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‘Indecent’ review: A sprawling drama about ‘God of Vengeance’

"Indecent" co-stars Gordon Moore, left, and Richard Topol. Photo Credit: Carol Rosegg

Sholem Asch’s Yiddish-language drama “God of Vengeance,” about a Jewish patriarch who runs a brothel and whose daughter enters into a romantic relationship with a prostitute, caused quite a stir in its day. When it premiered on Broadway in 1923, the police arrested the cast on charges of obscenity.

“Indecent,” Paula Vogel’s ambitious and experimental new drama about “God of Vengeance,” depicts its genesis in 1907 Poland (where elders, shocked at its contents, urge Asch to burn the manuscript) and its performance history throughout the 20th century, from a successful tour of Europe to downtown Manhattan to an attic in the Warsaw Ghetto.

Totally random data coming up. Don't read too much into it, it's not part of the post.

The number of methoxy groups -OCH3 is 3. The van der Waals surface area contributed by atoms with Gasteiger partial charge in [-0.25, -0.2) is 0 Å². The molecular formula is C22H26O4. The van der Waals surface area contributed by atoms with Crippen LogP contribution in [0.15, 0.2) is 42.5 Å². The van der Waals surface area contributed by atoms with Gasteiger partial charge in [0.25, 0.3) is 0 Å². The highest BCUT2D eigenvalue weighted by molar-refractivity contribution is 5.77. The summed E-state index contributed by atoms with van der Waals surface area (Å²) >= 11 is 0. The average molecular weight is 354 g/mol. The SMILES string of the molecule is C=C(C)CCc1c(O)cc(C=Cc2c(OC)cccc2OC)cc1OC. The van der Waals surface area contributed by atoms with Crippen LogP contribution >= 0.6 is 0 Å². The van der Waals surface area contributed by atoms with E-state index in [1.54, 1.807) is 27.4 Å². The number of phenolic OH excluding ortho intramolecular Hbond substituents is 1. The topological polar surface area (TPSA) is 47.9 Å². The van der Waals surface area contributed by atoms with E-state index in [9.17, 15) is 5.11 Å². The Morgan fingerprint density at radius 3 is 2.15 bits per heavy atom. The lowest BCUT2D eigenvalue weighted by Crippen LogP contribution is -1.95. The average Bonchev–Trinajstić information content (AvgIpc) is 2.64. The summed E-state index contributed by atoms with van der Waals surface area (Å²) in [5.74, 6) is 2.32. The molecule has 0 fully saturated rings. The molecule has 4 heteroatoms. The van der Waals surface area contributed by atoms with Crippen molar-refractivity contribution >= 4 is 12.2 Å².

Although it shows how Asch evolves from a worked-up young man eager to expose social ills and moral decay to a sad and secluded older man, the play primarily revolves around the sensitive and socially awkward Lemml (the wonderful Richard Topol), who becomes the play’s long-time stage manager and unyielding defender.

“Indecent” may be too sprawling for its own good, with six of the seven actors playing multiple roles, quick shifts in time and place and a heavy reliance on captions for expository information. It is not unlike the new Broadway musical “Shuffle Along,” also a messy retrospective on a long-forgotten piece of theater history.

Even so, the play is quite moving and visually striking. Director Rebecca Taichman stages it in an openly theatrical manner, with the ensemble always in full view and three traveling Klezmer musicians. She also imbues it with a ghostly, tragic tone.

If you go

“Indecent” plays through June 12 at the Vineyard Theatre. 108 E. 15th St.,


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